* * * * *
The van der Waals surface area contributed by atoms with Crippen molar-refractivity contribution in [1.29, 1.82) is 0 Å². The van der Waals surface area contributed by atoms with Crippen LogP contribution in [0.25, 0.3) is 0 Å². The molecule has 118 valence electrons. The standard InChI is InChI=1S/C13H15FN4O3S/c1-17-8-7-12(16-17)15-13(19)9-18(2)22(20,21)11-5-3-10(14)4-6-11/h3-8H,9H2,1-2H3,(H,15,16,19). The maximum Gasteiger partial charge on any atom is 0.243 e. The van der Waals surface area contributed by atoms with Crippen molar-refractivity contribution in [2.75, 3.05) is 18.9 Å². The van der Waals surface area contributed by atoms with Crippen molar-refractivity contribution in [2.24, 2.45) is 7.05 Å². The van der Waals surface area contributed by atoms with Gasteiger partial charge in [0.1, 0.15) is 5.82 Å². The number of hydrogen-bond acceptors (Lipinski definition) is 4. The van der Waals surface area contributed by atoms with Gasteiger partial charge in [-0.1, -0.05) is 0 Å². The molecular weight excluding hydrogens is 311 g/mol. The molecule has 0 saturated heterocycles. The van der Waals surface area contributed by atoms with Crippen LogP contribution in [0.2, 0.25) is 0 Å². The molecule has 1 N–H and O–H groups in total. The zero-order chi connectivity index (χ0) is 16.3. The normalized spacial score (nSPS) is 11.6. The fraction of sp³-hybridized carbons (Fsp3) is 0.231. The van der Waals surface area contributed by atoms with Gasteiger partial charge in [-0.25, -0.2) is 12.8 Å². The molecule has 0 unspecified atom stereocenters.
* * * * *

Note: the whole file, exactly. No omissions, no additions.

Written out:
The van der Waals surface area contributed by atoms with Crippen molar-refractivity contribution in [1.29, 1.82) is 0 Å². The van der Waals surface area contributed by atoms with Crippen LogP contribution in [0.25, 0.3) is 0 Å². The molecule has 118 valence electrons. The standard InChI is InChI=1S/C13H15FN4O3S/c1-17-8-7-12(16-17)15-13(19)9-18(2)22(20,21)11-5-3-10(14)4-6-11/h3-8H,9H2,1-2H3,(H,15,16,19). The maximum Gasteiger partial charge on any atom is 0.243 e. The van der Waals surface area contributed by atoms with Crippen molar-refractivity contribution in [2.75, 3.05) is 18.9 Å². The van der Waals surface area contributed by atoms with Crippen molar-refractivity contribution in [2.24, 2.45) is 7.05 Å². The van der Waals surface area contributed by atoms with Gasteiger partial charge in [0.1, 0.15) is 5.82 Å². The number of hydrogen-bond acceptors (Lipinski definition) is 4. The van der Waals surface area contributed by atoms with Gasteiger partial charge in [-0.1, -0.05) is 0 Å². The molecular weight excluding hydrogens is 311 g/mol. The molecule has 0 saturated heterocycles. The van der Waals surface area contributed by atoms with Crippen LogP contribution in [0.2, 0.25) is 0 Å². The molecule has 1 N–H and O–H groups in total. The zero-order chi connectivity index (χ0) is 16.3. The normalized spacial score (nSPS) is 11.6. The fraction of sp³-hybridized carbons (Fsp3) is 0.231. The van der Waals surface area contributed by atoms with Gasteiger partial charge in [-0.25, -0.2) is 12.8 Å². The molecule has 0 unspecified atom stereocenters.